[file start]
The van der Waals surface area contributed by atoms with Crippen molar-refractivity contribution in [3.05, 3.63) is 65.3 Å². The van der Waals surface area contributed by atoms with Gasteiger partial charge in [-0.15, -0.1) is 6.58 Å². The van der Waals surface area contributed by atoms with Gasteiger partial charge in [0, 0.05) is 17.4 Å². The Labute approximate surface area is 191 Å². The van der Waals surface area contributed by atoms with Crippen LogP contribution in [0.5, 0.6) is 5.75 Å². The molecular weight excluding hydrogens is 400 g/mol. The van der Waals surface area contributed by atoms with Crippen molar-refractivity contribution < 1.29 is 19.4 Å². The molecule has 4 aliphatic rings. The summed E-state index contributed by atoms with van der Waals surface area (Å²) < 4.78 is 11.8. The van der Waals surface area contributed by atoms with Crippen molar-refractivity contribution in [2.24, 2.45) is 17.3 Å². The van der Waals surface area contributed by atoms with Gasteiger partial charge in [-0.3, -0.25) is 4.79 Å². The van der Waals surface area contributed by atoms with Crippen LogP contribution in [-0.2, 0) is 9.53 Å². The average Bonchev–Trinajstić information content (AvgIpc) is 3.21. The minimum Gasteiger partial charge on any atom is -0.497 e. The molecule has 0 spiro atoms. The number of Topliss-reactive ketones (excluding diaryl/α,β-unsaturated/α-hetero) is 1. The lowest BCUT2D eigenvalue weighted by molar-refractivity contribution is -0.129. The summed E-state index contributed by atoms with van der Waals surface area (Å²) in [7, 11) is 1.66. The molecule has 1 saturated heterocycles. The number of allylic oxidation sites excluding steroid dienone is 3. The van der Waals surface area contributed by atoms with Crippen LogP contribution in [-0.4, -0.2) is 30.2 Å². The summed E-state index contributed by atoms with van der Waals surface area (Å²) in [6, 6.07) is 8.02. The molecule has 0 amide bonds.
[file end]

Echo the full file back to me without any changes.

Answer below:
The van der Waals surface area contributed by atoms with Crippen molar-refractivity contribution in [3.05, 3.63) is 65.3 Å². The van der Waals surface area contributed by atoms with Gasteiger partial charge in [-0.15, -0.1) is 6.58 Å². The van der Waals surface area contributed by atoms with Gasteiger partial charge in [0, 0.05) is 17.4 Å². The Labute approximate surface area is 191 Å². The van der Waals surface area contributed by atoms with Crippen LogP contribution in [0.5, 0.6) is 5.75 Å². The molecular weight excluding hydrogens is 400 g/mol. The van der Waals surface area contributed by atoms with Crippen molar-refractivity contribution < 1.29 is 19.4 Å². The molecule has 4 aliphatic rings. The summed E-state index contributed by atoms with van der Waals surface area (Å²) < 4.78 is 11.8. The van der Waals surface area contributed by atoms with Crippen molar-refractivity contribution in [2.24, 2.45) is 17.3 Å². The van der Waals surface area contributed by atoms with Gasteiger partial charge in [-0.3, -0.25) is 4.79 Å². The van der Waals surface area contributed by atoms with Crippen LogP contribution in [-0.2, 0) is 9.53 Å². The average Bonchev–Trinajstić information content (AvgIpc) is 3.21. The minimum Gasteiger partial charge on any atom is -0.497 e. The molecule has 0 spiro atoms. The number of Topliss-reactive ketones (excluding diaryl/α,β-unsaturated/α-hetero) is 1. The lowest BCUT2D eigenvalue weighted by molar-refractivity contribution is -0.129. The summed E-state index contributed by atoms with van der Waals surface area (Å²) in [7, 11) is 1.66. The molecule has 1 saturated heterocycles. The number of allylic oxidation sites excluding steroid dienone is 3. The van der Waals surface area contributed by atoms with Crippen LogP contribution in [-0.4, -0.2) is 30.2 Å². The summed E-state index contributed by atoms with van der Waals surface area (Å²) in [6, 6.07) is 8.02. The molecule has 0 amide bonds.